A superior court judge ruled that the Los Angeles Times could publish photos of a murder defendant taken with the court’s permission. The judge said the attempt to bar the photos was unconstitutional prior restraint. -db
August 20, 2010
By Kenneth Ofgang
A Los Angeles Superior Court judge’s order barring publication of photos that were taken of a defendant in the courtroom with the jurist’s permission is an unconstitutional prior restraint, the Court of Appeal for this district ruled yesterday.
Div. Five, in an opinion by assigned Los Angeles Superior Court Judge Sanjay T. Kumar, ordered that Judge Hilleri G. Merritt’s order barring publication of the photos of Alberd Tersargyan be vacated. Merritt revoked the order late yesterday in a minute order stating that both the order prohibiting the photography, and the order of the following day denying the motion of the Los Angeles Times to vacate the ban, were vacated “nunc pro tunc.”
Court counsel Frederick R. Bennett declined to comment as to why the nunc pro tunc language was included.
The appellate court rejected the public defender’s assertions that the photographer took the pictures unlawfully because a prior order—made by another judicial officer, at an earlier hearing, in response to a request by a different news organization—barred taking pictures of the defendant, due to identification issues.
Kumar pointed out in a footnote that Merritt stated in open court that she signed an order that permitted news cameras, before the prosecutor commented on the prior order.
By engaging in a balancing test and concluding that defendant’s right to a fair trial overrode the media’s First Amendment right, Kumar said, the trial judge failed to follow the many U.S. Supreme Court, California Supreme Court, and California Court of Appeal cases holding that a strong presumption lies against prior restraints.
As for the defense’s asserted interest in protecting the defendant from prejudice resulting from being photographed in jail garb, Kumar wrote:
“Although the original order may have been issued to preserve the integrity of eyewitness identification, the record does not demonstrate it is substantially probable that either the integrity of the identifications or the defendant’s due process rights are at risk absent the prior restraint.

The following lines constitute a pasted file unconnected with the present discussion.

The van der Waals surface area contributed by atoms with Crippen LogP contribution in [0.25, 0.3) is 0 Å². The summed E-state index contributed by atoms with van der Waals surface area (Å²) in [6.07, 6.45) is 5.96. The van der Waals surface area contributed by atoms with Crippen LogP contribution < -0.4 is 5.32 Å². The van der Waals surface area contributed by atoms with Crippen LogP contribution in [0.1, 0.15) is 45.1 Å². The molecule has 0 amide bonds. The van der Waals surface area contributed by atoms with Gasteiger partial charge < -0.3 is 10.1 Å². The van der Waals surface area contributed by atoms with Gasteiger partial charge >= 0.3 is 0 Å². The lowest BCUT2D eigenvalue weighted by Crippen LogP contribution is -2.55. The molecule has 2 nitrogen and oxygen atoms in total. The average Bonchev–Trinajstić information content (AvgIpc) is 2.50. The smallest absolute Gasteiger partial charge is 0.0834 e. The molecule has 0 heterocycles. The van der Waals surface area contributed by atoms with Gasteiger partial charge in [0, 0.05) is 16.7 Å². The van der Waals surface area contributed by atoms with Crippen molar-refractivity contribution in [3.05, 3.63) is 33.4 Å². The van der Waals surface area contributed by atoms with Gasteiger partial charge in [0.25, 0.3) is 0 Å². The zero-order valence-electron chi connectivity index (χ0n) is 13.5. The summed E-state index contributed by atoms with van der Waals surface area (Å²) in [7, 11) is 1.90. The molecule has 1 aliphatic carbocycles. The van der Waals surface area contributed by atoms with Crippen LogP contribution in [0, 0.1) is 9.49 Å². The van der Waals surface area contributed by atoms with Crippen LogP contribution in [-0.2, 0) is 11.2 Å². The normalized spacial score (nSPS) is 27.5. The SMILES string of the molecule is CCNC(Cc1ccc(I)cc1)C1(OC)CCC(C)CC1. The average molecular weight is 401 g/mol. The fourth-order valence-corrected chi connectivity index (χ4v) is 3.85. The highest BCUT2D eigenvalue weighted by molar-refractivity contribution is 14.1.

For example, the record is devoid of evidence that eyewitnesses expressed uncertainty over their identification, that they have not already seen photographs of the defendant in the media, or that their ability to accurately identify the perpetrator of the offenses would be threatened by the publication of the photographs. Indeed, given the fact that the media has previously published photographs of the defendant in connection with the charges in this case, it is not probable that defendant’s right to a fair trial would be threatened by the publication of additional photographs.”
Deputy Public Defender Albert Menaster, who argued the case for the defendant, complained that the compressed schedule set by the Court of Appeal—the alternative writ of mandate was issued Aug. 9, argument was held Aug. 10, the public defender was given until Aug. 16 to file a brief, and the Times was given until this past Wednesday to reply—did not allow the development of a full record.
Menaster lamented that “the court selected a newspaper’s right to publish photos over the defendant’s right to a fair trial,” but said he did not believe that any further remedies would be available, particularly in light of Merritt’s decision to vacate her order immediately, rather than wait for the appellate court’s order to become final, which takes three days under court rules.
Times Lawyers’ Statement
The firm of Davis Wright Tremaine LLP, which represented the Times, issued the following statement:
“We’re heartened that the Court of Appeal lifted the unconstitutional prior restraint against The Los Angeles Times. The Court reaffirmed the sound rule that restraining the press from publishing photographs that a photographer has taken in open court is a ‘classic prior restraint’ that violates the First Amendment. The interest asserted by the trial court and Mr. Tersargyan’s counsel—witness identification—cannot possibly justify censoring the press when photographs of the criminal defendant in connection with the charges already have been published on the Internet and on television.”
The unpublished opinion in Los Angeles Times Communications LLC v. Superior Court (People) appears in today’s Slip Opinion Supplement at 10 S.O.S. 4938.
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